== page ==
By Megan Giles: Retirement Transition Consultant. First publised by Over Sixty [Link: www.oversixty.com.au]
December is a common month to retire. The end of the year provides a natural point in time to step out of the (paid) workforce as projects are often timed to conclude, and the many festive functions provide a wonderful opportunity to say goodbye, thank colleagues, clients and leaders, and reminisce the highs and lows of one’s career. Coupled with that, the New Year encourages a fresh perspective and renewed energy.
Make the most of this energy and start your retirement on the right foot. By all means have fun, indulge in the Christmas spirit and grasp new opportunities with both hands, but make sure that you take some time to set yourself up for the longer term as well.
Without planning for your day-to-day ‘operating rhythm’ of retirement, the honeymoon period will come to an end and you may be left feeling restless, empty and lonely.
Fill your mental toolkit with strategies to help successfully navigate the transition into retirement and set yourself up for a retirement you will love to live! Here are five tips to get you started in the first month of retirement!
- Retirement represents is a significant life change and so take a moment to reflect on your career – your achievements, the challenges you’ve overcome and what you’ve learned. I have no doubt you have achieved some impressive feats in your time!
- Mark this momentous occasion with family or friends - plan a dinner, a holiday, or simply pop a bottle of champagne!
- Do what feels right for you
2. Establish some level of routine
- Without creating a hectic schedule have something to do each day while you become accustomed to less demands on your time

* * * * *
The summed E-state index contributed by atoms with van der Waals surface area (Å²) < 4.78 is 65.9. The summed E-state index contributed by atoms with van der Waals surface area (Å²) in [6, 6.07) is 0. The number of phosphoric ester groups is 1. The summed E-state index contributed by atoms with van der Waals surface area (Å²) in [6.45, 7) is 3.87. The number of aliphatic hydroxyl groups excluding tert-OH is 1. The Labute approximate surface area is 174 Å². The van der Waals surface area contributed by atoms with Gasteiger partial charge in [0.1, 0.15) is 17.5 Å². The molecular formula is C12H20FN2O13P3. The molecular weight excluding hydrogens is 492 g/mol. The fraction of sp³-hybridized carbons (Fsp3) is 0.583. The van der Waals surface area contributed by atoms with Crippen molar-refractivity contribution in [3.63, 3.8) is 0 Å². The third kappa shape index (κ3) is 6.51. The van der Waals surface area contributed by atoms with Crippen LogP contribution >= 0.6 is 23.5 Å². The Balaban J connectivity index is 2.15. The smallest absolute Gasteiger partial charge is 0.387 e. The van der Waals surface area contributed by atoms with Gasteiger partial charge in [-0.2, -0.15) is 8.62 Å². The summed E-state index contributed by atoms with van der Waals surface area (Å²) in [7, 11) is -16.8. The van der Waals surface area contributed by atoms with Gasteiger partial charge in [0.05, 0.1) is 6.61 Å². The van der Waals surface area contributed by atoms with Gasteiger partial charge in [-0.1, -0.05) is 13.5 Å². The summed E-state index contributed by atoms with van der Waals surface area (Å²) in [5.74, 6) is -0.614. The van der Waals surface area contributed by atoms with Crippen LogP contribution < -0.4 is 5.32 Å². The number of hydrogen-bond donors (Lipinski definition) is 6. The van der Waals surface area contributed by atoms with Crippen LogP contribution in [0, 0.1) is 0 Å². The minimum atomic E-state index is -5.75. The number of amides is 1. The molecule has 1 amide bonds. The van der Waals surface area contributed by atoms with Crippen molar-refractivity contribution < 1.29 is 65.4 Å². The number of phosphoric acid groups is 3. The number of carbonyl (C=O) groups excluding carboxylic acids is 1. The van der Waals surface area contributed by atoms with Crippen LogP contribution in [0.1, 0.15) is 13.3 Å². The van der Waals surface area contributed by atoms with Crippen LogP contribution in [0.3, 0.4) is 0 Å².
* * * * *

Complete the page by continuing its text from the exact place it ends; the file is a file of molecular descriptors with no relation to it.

- Make a ritual of your daily activities, such as enjoying a leisurely breakfast and reading the newspaper when you wake up (rather than gulping it down before rushing out the door)
3. Get active
- Too often our health is neglected during middle age. Look after your body and ensure your health will enable you to do the things you dream of in retirement
- Physical activity is not only good for the body but it is critical for one’s sense of well-being also. Exercise boosts mood, alertness and even one’s ability to look on the bright side of life, which can be particularly important if the transition into retirement proves to be a little bumpy
- An added bonus of exercise is the incidental interaction gained whilst undertaking it, for example, chatting to neighbours on your walk or meeting new people through a sports club
4. Revisit your retirement plans
- Provided that you’ve done some planning for the non-financial aspects of retirement, dust off those papers and have a look at your goals
- Are they still current or do they require some refinement? Perhaps you have been struck by inspiration now that work no longer consumes all of your brain power!
- What action can you take now to put those plans in motion?
- Need to do some planning? Why not download the Focusing on You Reflections Sheet?
5. Allow yourself to slow down
- It might sound counter-intuitive to the previous point, but give yourself permission to take a break - your retirement is well deserved
- Recognise that a less full schedule does not make you any less worthy as a person
- Acknowledge retirement for what it is – a wonderful opportunity to enjoy the things you truly take pleasure in
A fabulous retirement seldom falls into your lap. Follow these simple steps and you are well on your way to living a retirement that you will love to live!
I wish you the very best on your journey,
If you enjoyed this article you may also like to read How your GP can help as you prepare for life in retirement and How do I stay connected in retirement.
Inspired to do some planning? Why not download your copy of the Focusing on You Reflections Sheet which has been designed to help you gain clarity and insight into what is important to you, and what you value in life after work.
What do you mean, I hear you say? I have kids, grandkids and ageing parents. I know all about their goals and what is important to them, but I draw a blank when it comes to my own dreams and aspirations – I can’t think of anything!
All too often we put the needs of others before our own, but to give our best to others, we need to first take care of ourselves.
This Reflections Sheet therefore provides an opportunity (and permission!) to take some time to focus on just you!